Case Report

A small supernumerary marker chromosome, derived from chromosome 22, possibly associated with repeated spontaneous abortions

Published: August 24, 2010
Genet. Mol. Res. 9 (3) : 1683-1689 DOI: 10.4238/vol9-3gmr947

Abstract

We report a phenotypically normal couple with repeated spontaneous abortions and without other clinical features. Clinical, hematological, biochemical, and endocrinological aspects of the couple did not reveal any abnormalities. The karyotype of the wife was normal (46,XX), while the husband was found to have an abnormal karyotype, 47,XY,+der(22)mat. The marker chromosome was familial and non-satellite. Although the potential risk of small supernumerary marker chromosomes for spontaneous abortions cannot be defined precisely, marker chromosomes, together with methods used for ascertainment, are also factors to be considered when investigating infertility consequences. Furthermore, identification of the origin of a marker chromosome may provide additional information for patient karyotype-phenotype correlations. Further studies, such as molecular analyses to identify the breakpoint, are necessary for investigating phenotype-genotype correlations and assessment of genetic risks for small secondary chromosomes. The cause of repeated spontaneous abortions in this couple might be the presence of this marker chromosome in the husband. Consequently, we recommended genetic counseling before further pregnancies.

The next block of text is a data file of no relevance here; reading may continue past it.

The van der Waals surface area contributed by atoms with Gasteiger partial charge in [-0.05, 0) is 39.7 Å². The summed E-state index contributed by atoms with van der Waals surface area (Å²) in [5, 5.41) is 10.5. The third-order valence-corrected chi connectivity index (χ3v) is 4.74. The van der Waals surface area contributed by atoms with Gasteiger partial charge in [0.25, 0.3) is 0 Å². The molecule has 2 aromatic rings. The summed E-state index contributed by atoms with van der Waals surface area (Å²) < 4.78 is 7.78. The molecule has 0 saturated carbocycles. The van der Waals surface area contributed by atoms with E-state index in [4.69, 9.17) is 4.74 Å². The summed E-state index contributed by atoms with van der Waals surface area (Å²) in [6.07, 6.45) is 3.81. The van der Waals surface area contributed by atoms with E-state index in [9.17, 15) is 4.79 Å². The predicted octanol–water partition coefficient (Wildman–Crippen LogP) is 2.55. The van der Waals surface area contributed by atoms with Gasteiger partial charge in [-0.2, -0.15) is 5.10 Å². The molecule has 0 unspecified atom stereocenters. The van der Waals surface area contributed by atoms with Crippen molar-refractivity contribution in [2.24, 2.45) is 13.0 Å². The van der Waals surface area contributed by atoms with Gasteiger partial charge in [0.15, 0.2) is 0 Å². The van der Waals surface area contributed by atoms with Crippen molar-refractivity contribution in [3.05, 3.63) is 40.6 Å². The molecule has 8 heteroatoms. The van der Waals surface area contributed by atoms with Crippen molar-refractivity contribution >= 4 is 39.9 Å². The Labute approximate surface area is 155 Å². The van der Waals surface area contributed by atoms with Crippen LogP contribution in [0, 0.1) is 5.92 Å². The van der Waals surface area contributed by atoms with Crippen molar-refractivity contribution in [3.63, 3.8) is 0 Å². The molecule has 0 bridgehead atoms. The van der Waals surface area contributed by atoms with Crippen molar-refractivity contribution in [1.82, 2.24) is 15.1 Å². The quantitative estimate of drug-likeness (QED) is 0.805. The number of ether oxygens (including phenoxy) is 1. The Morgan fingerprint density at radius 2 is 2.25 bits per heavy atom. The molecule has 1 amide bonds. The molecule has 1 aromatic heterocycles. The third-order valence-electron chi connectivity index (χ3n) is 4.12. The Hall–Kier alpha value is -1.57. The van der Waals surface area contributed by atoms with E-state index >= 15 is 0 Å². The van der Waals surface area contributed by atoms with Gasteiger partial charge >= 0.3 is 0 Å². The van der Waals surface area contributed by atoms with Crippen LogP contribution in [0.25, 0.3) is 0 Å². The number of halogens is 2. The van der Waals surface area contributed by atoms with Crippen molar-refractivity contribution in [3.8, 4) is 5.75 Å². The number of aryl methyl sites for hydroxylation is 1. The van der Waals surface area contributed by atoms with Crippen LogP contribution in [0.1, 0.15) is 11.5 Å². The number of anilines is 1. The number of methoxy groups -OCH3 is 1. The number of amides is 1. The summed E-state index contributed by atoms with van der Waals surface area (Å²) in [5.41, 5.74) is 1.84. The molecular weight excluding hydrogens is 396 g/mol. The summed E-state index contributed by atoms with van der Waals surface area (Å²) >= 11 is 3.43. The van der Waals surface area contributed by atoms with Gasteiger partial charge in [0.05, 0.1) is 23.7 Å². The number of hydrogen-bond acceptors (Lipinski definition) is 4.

We report a phenotypically normal couple with repeated spontaneous abortions and without other clinical features. Clinical, hematological, biochemical, and endocrinological aspects of the couple did not reveal any abnormalities. The karyotype of the wife was normal (46,XX), while the husband was found to have an abnormal karyotype, 47,XY,+der(22)mat. The marker chromosome was familial and non-satellite. Although the potential risk of small supernumerary marker chromosomes for spontaneous abortions cannot be defined precisely, marker chromosomes, together with methods used for ascertainment, are also factors to be considered when investigating infertility consequences. Furthermore, identification of the origin of a marker chromosome may provide additional information for patient karyotype-phenotype correlations. Further studies, such as molecular analyses to identify the breakpoint, are necessary for investigating phenotype-genotype correlations and assessment of genetic risks for small secondary chromosomes. The cause of repeated spontaneous abortions in this couple might be the presence of this marker chromosome in the husband. Consequently, we recommended genetic counseling before further pregnancies.